VBV Pensionskasse was founded following the merger of VPK Pensionskasse and BVP Pensionskassen in 2004. But even before the merger took place both pension funds had already realised the need to diversify within their fixed income assets, partly as a consequence of the low interest rate environment. After the merger, completed in late 2004, VBV’s asset management and risk management teams concentrated on the scheme’s asset allocation. They strengthened the scheme’s diversification among styles in the core fixed income asset class (made up of euro-denominated government bonds and collateralised bonds). Within this top-weighted sub-asset class, VBV allocated the active fundamental, trend-following/quantitative and index tracking styles.
VBV put clearly defined restrictions concerning maximum tracking error and maximum over and under weightings versus modified duration into place for each of the managers. The maximum exposure for out of benchmark investments was also clearly defined. Monthly standardised reporting and regular reviews conducted by the VBV risk management team ensure compliance with these restrictions.
All of the active asset managers are measured against the same broad customised benchmark: the Citigroup SB EUR BIG ex Corporates. This benchmark leaves a sufficient degree of flexibility for alpha generation activities versus the index. For index tracking funds that apply the stratified sampling method, there is a pure, more concentrated government benchmark: the JPM EMU. Investment-grade corporates represent another core asset class in VBV’s multi-manager/multi style concept. In this sub-asset class, the pension scheme allocates active fundamental, research-driven and quantitative styles.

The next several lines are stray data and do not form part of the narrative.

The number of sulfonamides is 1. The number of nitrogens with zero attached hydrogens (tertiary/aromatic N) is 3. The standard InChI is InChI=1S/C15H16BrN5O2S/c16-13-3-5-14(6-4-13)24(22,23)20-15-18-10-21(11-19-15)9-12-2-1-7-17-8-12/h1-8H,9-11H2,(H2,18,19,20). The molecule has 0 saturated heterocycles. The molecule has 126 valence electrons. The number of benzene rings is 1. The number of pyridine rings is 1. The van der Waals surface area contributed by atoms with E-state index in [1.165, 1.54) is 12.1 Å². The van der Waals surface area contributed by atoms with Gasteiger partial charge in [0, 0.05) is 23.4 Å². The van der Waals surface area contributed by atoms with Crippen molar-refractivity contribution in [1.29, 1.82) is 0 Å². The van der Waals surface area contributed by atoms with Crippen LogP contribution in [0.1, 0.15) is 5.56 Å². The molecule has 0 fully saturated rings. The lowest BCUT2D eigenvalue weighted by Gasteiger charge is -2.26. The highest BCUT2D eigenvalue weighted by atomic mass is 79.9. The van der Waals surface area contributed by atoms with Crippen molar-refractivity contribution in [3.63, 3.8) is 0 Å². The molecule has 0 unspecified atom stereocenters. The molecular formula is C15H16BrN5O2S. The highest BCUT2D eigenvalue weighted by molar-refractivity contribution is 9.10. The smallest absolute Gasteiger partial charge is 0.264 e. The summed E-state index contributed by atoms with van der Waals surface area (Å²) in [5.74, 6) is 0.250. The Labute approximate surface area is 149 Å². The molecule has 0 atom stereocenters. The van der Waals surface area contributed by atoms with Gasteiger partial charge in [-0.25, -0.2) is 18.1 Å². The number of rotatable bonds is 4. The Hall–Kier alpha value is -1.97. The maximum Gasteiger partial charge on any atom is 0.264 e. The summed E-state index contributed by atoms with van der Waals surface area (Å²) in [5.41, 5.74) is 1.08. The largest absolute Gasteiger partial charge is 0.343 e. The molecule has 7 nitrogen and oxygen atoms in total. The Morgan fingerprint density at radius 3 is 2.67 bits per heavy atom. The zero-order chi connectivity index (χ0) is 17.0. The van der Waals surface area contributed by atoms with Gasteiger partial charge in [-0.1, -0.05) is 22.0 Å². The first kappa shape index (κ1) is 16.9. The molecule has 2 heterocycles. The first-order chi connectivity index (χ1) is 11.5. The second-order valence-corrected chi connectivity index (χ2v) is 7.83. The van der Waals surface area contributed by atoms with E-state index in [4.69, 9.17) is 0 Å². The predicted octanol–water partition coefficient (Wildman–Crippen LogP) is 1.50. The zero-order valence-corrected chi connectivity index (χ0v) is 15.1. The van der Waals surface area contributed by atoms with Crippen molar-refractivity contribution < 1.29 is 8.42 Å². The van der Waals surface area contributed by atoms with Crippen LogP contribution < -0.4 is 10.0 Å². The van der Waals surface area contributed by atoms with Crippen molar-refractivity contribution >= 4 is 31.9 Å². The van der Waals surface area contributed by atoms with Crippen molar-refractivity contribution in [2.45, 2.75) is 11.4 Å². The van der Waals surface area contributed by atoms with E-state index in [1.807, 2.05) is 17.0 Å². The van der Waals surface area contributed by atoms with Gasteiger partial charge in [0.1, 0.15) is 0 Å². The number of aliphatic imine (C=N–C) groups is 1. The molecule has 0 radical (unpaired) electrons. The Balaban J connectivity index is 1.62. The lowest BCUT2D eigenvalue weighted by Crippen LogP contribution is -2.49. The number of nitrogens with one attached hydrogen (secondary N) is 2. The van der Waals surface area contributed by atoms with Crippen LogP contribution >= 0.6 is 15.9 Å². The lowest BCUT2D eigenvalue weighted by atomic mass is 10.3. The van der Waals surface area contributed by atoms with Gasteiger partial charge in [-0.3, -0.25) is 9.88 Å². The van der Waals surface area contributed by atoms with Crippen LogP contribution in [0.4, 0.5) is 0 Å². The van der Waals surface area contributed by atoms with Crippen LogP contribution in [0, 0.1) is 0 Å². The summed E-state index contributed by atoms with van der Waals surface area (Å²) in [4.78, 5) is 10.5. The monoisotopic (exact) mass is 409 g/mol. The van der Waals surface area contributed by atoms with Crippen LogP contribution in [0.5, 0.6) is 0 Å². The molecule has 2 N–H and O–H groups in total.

The main risk the scheme faces in these core asset classes is interest rate risk. For that reason VBV started to diversify with an in-house managed absolute return bond fund in 2002. This fund’s goal is to achieve a steady positive return with low volatility. Since its launch in January 2002 the performance of this fund has been +6.63% per annum with volatility of 1.48%.
The asset allocation of VBV’s fixed-income portfolio includes sub-asset classes (or satellites) such as US high- yield bonds, global inflation linked bonds, global emerging market bonds, preferred securities, global convertible bonds, loans and hold-to-maturity bonds (top-rated bonds that reduce total volatility by being valued at book costs) as well as short-term fixed income investments and money market funds.

How these sub-asset classes are allocated depends on the risk profile of the portfolio, which is determined by the liability structure and thus by the demographic status of beneficiaries and prospective beneficiaries in the portfolio. For all of these sub-asset classes VBV has hired active managers that are capable of generating significant alpha over a long-term period. All mandates are reviewed internally on an annual basis. Being a euro investor and pension fund that has to pay its liabilities in euros makes it necessary for almost all foreign currency exposure in the bond segment to be hedged in euros.

Highlights and achievements
After using this core/satellite allocation for roughly two years, VBV has achieved strategic fixed-income asset allocation (defined by asset liability modelling), broad diversification of sub-asset classes, manager and style diversification, reduction of volatility, optimisation of the risk return profile along or close to the efficient frontier as well as higher returns in comparison with a pure euro government portfolio.